Why don't the gases in the atmosphere separate out according to mass?
Category: Earth Science Published: September 19, 2023
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The various gases in earth's atmosphere do indeed partially separate out into layers according to molecular mass, as can be seen in the figure below. This figure shows the composition of the atmosphere as a function of the height above the ground. In this figure, the label for each curve indicates the gas that is represented by that curve and also the approximate mass of one molecule or one atom of that gas (as the case may be) in unified atomic mass units. For instance, the blue curve represents atomic oxygen (O) and each oxygen atom has a mass of about 16 u. As you can see in this figure, the most massive common gases (which are molecular nitrogen, molecular oxygen, and argon) have their highest concentrations in the lower to middle atmosphere. The intermediate-mass common gases (which are atomic oxygen and atomic nitrogen) have their highest concentrations in the middle to upper atmosphere. The lightest common gases (which are helium and hydrogen) have their highest concentrations in the uppermost atmosphere.
The lowest layer of earth's atmosphere is called the troposphere and it extends from the ground to about 15 km high. The troposphere contains most of earth's clouds, weather phenomena, and convection systems. Furthermore, the troposphere contains mostly nitrogen molecules (N2), oxygen molecules (O2), and argon atoms (Ar). However, they are continuously forced to aggressively mix together, as I'll explain later, so that there is effectively zero separation of these gases according to molecular mass in the troposphere. As a result, the relative proportions of these gases is constant in the troposphere, as you can see in the figure above.
The layer above the troposphere is the stratosphere, which extends from about 15 km to 50 km high, and the layer above that is the mesosphere, which extends from about 50 km to 90 km high. The various layers of the atmosphere are shown in the figure directly above. The stratosphere is where the highest-flying airplanes and weather balloons travel. The mesosphere is where most meteors light up and disintegrate as they fall. By comparing the two figures above, you can see that the troposphere, stratosphere, and mesosphere all have about the same proportions of molecular nitrogen, molecular oxygen, and argon. Therefore, in all three of these layers the gases are homogenously mixed and do not separate according to molecular mass. This is because of the aggressive churning of the air in these three layers. For this reason, these three lowest layers of the atmosphere (plus the lower edge of the thermosphere) are collectively called the homosphere. Note that the homosphere contains the exception of the ozone layer, which is not homogenously mixed throughout the entire homosphere. However, this is because of chemical reactions and not because of a separation of gases according to molecular mass.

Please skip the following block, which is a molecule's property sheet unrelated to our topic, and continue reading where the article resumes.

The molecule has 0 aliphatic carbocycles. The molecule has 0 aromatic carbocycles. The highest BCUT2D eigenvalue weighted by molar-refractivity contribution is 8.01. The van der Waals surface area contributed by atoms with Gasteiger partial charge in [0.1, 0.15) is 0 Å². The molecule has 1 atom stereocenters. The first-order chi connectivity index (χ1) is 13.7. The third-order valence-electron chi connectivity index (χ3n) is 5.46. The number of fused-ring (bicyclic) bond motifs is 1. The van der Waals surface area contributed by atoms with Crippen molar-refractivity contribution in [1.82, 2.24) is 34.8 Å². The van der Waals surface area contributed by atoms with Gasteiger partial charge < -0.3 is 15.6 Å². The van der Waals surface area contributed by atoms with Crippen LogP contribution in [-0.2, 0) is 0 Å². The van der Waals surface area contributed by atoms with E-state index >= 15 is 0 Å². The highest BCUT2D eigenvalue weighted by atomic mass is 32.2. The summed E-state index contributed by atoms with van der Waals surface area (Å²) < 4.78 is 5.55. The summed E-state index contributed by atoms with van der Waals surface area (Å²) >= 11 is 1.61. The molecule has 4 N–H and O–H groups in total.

Things get more interesting in the thermosphere, which extends from about 90 km to 800 km. Thermal convection and other aggressive mixing effects are extremely weak in the thermosphere. As a result, the gases in the thermosphere are indeed able to partially separate according to molecular mass, as you can see in the first figure above. However, there is not a complete separation of the gases according to molecular mass. This is because of molecular diffusion, as I'll explain later. The lower part of the thermosphere consists mostly of approximately equal amounts of molecular nitrogen (N2) and atomic oxygen (O). The middle part of the thermosphere is almost completely made up of atomic oxygen (O and O+). The upper part of the thermosphere consists mostly of approximately equal amounts of atomic oxygen (O and O+) and helium (He and He+), as well as some hydrogen (H and H+). Note that in the middle of the thermosphere, the ionized form of the atoms becomes as common as the neutral form. Above the middle thermosphere, most of the atoms are in the ionized form.
The outermost part of the atmosphere is the exosphere, which extends from about 800 km to about halfway to the moon, or about 190,000 km. The exosphere experiences effectively zero aggressive mixing so that the gases partially separate out according to mass. The very lowest part of the exosphere is mostly ionized helium (He+). Right above this very lowest part (which is not visible in the first diagram above) there are about equal amounts of ionized helium (He+) and ionized hydrogen (H+). The rest of the exosphere (which is not visible in the first diagram above) consists almost entirely of ionized hydrogen (H+). Note that in many contexts it is useful to treat the thermosphere and exosphere as part of outer space.